Pena’s last work in the United States came in 2011, when he hit .204 with seven homers and 15 RBI with the Mariners and Diamondbacks. The Tohukua Rakuten Golden Eagles decided not to pick up his 2016 option, and Pena did not play pro ball at all in 2016. He suited up for the Orix Buffaloes in 2014 and the Fukuoka Softbank Hawks in 2013 and 2012.

Carlos Quentin

Willy Mo Pena and Carlos Quentin are back in the game?  What year is it? After failing to make the Twins roster out of camp last season, Quentin asked for his release rather than taking a spot at the Triple-A level. That brought an end to his most recent comeback attempt, but it seems he’s giving it one last shot after agreeing to a minor league deal with the Red Sox.

Quentin, who was named an All-Star in 2008 and 2011, did not receive an invite to Major League camp. But it’s been reported that he has lost 40 pounds after spending time last year in the Mexican League. Boston doesn’t have a lot of depth in the outfield in the minors so Quentin will most likely begin the season in Pawtucket.

Michael Morse

After two forgettable seasons with the Marlins and Pirates, 34-year old Michael Morse is back with the San Francisco Giants. Back in 2014, he cranked 16 homers in 131 games and became a postseason hero with the go-ahead RBI in Game 7 of the World Series. The Pirates released Morse two weeks into the 2016 season, and no one else picked him up. He figured his career was over.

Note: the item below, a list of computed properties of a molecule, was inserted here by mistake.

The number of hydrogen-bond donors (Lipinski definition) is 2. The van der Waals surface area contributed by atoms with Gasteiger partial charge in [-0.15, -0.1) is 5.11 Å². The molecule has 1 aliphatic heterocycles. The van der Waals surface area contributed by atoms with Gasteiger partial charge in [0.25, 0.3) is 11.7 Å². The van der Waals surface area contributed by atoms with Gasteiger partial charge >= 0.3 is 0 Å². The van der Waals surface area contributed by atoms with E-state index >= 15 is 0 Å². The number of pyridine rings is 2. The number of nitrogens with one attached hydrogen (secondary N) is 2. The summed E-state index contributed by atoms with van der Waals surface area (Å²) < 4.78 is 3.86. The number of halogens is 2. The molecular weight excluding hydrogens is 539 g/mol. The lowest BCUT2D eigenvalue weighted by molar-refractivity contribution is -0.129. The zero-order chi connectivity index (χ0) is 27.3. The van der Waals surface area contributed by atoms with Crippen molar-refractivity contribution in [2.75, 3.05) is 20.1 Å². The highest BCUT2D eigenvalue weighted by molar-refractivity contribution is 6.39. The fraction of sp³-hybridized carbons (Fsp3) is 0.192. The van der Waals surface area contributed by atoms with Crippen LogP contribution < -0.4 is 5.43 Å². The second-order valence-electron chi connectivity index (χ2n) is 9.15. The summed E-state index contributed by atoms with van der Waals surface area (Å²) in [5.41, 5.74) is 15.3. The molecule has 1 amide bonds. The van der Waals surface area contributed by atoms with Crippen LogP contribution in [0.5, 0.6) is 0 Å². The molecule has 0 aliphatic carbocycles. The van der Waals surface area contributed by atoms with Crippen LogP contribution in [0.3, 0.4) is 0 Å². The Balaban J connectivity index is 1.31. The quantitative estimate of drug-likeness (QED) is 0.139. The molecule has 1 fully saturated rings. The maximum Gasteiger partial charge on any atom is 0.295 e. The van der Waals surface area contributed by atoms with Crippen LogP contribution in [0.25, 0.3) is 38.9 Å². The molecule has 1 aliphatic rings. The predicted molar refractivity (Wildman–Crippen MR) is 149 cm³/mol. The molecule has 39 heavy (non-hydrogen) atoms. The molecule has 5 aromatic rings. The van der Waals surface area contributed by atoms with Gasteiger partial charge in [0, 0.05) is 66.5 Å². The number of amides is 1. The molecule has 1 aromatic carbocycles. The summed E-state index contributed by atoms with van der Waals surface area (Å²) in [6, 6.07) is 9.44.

Morse started doing some broadcast work for CBS Radio and the MLB Network, but he’s back wearing a uniform thanks to a chance encounter with San Francisco general manger Bobby Evans at Hunter Pence’s wedding in November. The journeyman outfielder probably wouldn’t accept a job at Class AAA and he isn’t interested in joining another organization. If he doesn’t make the team, he said, he’ll go back to his family, and at least this time know it’s truly over.

Brandon League

The veteran reliever is somehow still only 33-years old and he’s one of 22 non-roster invitees in Kansas City camp. League, a 2001 second round pick of the Blue Jays, hasn’t pitched professional since 2015, or in the big leagues since 2014, after struggling with shoulder ailments. He picked up 74 saves in his career and has totaled a 3.65 ERA across parts of 11 seasons with the Blue Jays, Mariners and Dodgers.

Jonathan Sanchez

League isn’t the only forgotten about pitcher to pop up in Royals camp. The 34-year old Sanchez did not pitch competitively in 2016 after being released by the Reds in spring training. The southpaw debuted for the Giants back in 2006 and he’s accumulated 786 1/3 big-league innings, a no-hitter and a 2010 championship ring.

Sanchez has not appeared in the big leagues since struggling in five outings with the Pirates in 2013, and he’s struggled with control issues through the years. He signed a minor-league deal with the Royals, a team he briefly played for in 2012, and his comeback attempt is off to a rocky start. In two spring innings, Sanchez has allowed 8 hits and 8 runs.